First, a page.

One day, the organs decided to hold a meeting to determine who should be boss.
The brain said, “I have the capacity for abstract thought, and I also control the autonomic processes of the body. Clearly, I should be boss.”
The heart said, “I pump the blood, taking oxygen to all the parts of the body. Brain, without oxygen you die before anyone else. Clearly, I should be boss.”
The stomach said, “Without me, none of you could function. I process food and convert it into the energy you all require. Heart, without energy you stop pumping. Brain, you consume energy even when the body sleeps. Clearly, I should be boss.”
The sphincter said nothing, and remained closed. After a couple of days, the brain had a headache, the blood was toxic, and the stomach was bloated. The brain, heart, and stomach unanimously declared the sphincter boss.
Although a useful, valuable, and high-quality software product requires the collective efforts of people who have a variety of skills, ultimately a software product is code. Without the user documentation, you could still have something usable. Without testing, you could still have something functional. Without analysis, you might be able to come up with something valuable. But without the code, there is no product at all, good, bad, or indifferent.
Maybe the primary stakeholder is the heart. Maybe the business analyst is the brain. Maybe the testers are the stomach. But ultimately the programmers are the sphincter. If the sphincter chooses to remain closed, the rest of the body will become progressively less comfortable.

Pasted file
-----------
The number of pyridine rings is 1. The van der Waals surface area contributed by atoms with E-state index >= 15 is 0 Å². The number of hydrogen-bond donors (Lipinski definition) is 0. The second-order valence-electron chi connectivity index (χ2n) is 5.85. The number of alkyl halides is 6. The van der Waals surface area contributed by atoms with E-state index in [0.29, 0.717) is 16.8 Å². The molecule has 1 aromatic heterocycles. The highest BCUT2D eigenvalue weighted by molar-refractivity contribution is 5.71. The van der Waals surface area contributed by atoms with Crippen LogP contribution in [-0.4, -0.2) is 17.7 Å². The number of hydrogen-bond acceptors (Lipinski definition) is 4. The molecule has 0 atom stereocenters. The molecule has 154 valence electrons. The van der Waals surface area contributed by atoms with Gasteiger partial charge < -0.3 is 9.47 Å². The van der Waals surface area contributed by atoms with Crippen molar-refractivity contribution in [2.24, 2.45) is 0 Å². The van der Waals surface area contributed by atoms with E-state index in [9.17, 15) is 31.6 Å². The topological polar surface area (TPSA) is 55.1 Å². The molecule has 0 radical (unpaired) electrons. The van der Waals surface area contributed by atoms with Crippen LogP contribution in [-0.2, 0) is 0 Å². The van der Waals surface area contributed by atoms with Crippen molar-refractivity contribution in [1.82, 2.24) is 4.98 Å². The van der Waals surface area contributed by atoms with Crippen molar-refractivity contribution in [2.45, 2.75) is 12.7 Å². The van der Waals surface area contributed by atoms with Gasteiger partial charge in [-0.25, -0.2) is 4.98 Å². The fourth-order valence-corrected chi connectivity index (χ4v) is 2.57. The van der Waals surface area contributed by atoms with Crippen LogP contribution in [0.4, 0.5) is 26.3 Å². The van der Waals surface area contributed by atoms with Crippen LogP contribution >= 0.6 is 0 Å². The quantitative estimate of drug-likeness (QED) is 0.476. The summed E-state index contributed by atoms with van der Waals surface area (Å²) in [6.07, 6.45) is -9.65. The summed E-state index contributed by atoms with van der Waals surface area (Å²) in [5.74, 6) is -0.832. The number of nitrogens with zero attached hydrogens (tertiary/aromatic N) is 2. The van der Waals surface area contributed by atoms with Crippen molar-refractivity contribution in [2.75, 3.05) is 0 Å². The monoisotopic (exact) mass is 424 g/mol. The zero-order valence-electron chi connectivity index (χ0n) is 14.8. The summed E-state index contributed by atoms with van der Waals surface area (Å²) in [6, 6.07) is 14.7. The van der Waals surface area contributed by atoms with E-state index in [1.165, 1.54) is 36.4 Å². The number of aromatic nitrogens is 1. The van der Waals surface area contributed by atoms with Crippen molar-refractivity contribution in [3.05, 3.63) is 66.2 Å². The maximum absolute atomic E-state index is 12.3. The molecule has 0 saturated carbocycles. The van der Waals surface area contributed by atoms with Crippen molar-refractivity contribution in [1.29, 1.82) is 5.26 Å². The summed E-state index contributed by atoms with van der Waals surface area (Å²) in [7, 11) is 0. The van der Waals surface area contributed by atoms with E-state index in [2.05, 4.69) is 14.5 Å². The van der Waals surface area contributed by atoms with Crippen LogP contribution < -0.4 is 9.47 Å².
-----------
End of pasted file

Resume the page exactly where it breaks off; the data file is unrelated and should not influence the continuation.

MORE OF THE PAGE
Tempting as it may be from a Taylorist point of view, it isn’t really practical to pry the sphincter open by force. That would do more harm than good. If you don’t believe me, then just close your eyes and imagine someone prying your sphincter open by force. Did you enjoy it? Right, I didn’t think so. The only rational remedy is to feed the body whatever it needs to establish and maintain healthy flow.
What the sphincter needs…er, I mean, what programmers need…is an unambiguous definition of “done.” Based on that, they can determine what code to write and how to prove it is correct. Without it, they are doomed from the start.
The funny thing is that most programmers in most organizations would never dream of telling their colleagues that they will not proceed with coding until they get a clear definition of “done.” What they do instead is try their best to write whatever code seems to be wanted, and then deal with the inevitable game of bring me a rock until they can’t stand their jobs anymore. It’s a tragic and heartbreaking pattern, and it’s entirely unnecessary.
If you’re a programmer and you aren’t getting what you need from the other parts of the body, I suggest you just remain closed. According to French and Raven’s model of power bases, you lack the Legitimate Power to tell anyone what to do, by virtue of your position in the pecking order. You certainly don’t have any Reward Power or Coercive Power. You may have a degree of Expert Power based on your knowledge and experience, and maybe even Referent Power, depending on your interpersonal skills.
But your real power comes from the fact you are a sphincter. So, start acting like one. Don’t start on a work item until you understand exactly what “done” looks like. You might be surprised at the effect it will have on other participants in the development process.